Financial Crisis – What Happened

The CornerHouse

For the past couple of years, The Corner House and its colleagues have been trying to understand the impacts of the new finance on the ground — for instance, on communities affected by mining or plantations — and to analyse what difference it might make to solidarity strategies with affected communities: Is capital just capital, whether it comes from hedge funds, private equity, banks or the state? Or does the very structure of this new finance create new challenges?

Our work on this is still unfolding, but with the financial landscape changing by the day, we thought we should share with you now our analysis to date.

So we have posted on our website two papers:

-one exploring the ‘shadow banking system’
-the other private equity.

Because events are still unfolding so rapidly, however, we are posting them as ‘works in progress’ that we aim to update as soon as we can.

Within the next few weeks, we hope to post other papers on sovereign wealth funds, hedge funds, and the liberalisation of the banking and financial system that enabled the crisis to happen.

We hope you find them the papers useful. Your comments and feedback are always welcome.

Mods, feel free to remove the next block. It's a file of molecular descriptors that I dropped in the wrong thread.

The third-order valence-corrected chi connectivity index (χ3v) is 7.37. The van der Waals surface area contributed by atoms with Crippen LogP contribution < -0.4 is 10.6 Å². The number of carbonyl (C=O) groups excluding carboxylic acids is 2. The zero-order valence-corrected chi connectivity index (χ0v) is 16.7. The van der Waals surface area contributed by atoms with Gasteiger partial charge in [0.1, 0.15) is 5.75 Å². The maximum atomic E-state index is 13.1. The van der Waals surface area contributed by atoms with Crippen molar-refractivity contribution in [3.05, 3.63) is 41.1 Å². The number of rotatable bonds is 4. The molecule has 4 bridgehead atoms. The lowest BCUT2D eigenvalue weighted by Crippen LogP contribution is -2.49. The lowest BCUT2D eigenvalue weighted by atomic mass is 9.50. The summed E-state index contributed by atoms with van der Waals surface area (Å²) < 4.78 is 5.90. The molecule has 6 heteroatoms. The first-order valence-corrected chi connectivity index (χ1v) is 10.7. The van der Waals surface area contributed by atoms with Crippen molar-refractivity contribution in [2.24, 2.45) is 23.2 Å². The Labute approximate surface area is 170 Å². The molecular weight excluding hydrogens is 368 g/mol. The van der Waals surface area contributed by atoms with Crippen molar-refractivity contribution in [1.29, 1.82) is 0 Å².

best wishes from all at The Corner House

A (Crumbling) Wall of Money Financial Bricolage, Derivatives and Power
by Nicholas Hildyard
paper | published October 2008 | summary | PDF

Financial entrepreneurs created a ‘shadow banking system’ over the past 30 years to circumvent regulation and to offload risk onto others, relying on ‘derivatives’ and ‘securitisation’. They generated easy credit that fuelled a boom in corporate mergers and acquisitions across the United States and Europe, and that enabled companies involved in mining, biofuels, private health care, water supply, infrastructure and forestry to expand their activities signficantly. When the pyramid of deals came tumbling down, however, the public had to bear the costs.

Taking it Private Consequences of the Global Growth of Private Equity
by Kavaljit Singh
paper | published September 2008 | summary | PDF

Private equity has become an integral part of the world’s financial system, creating a new type of corporate conglomerate that is reshaping the way business is conducted. It poses new challenges to labour unions, NGOs and community groups because of its influence on taxation policy, corporate governance, labour rights and public services. These challenges are especially clear in Asia, which private equity firms are targeting since the “credit crunch” took hold. Private equity’s vulnerabilities, however, may provide opportunities to address public concerns.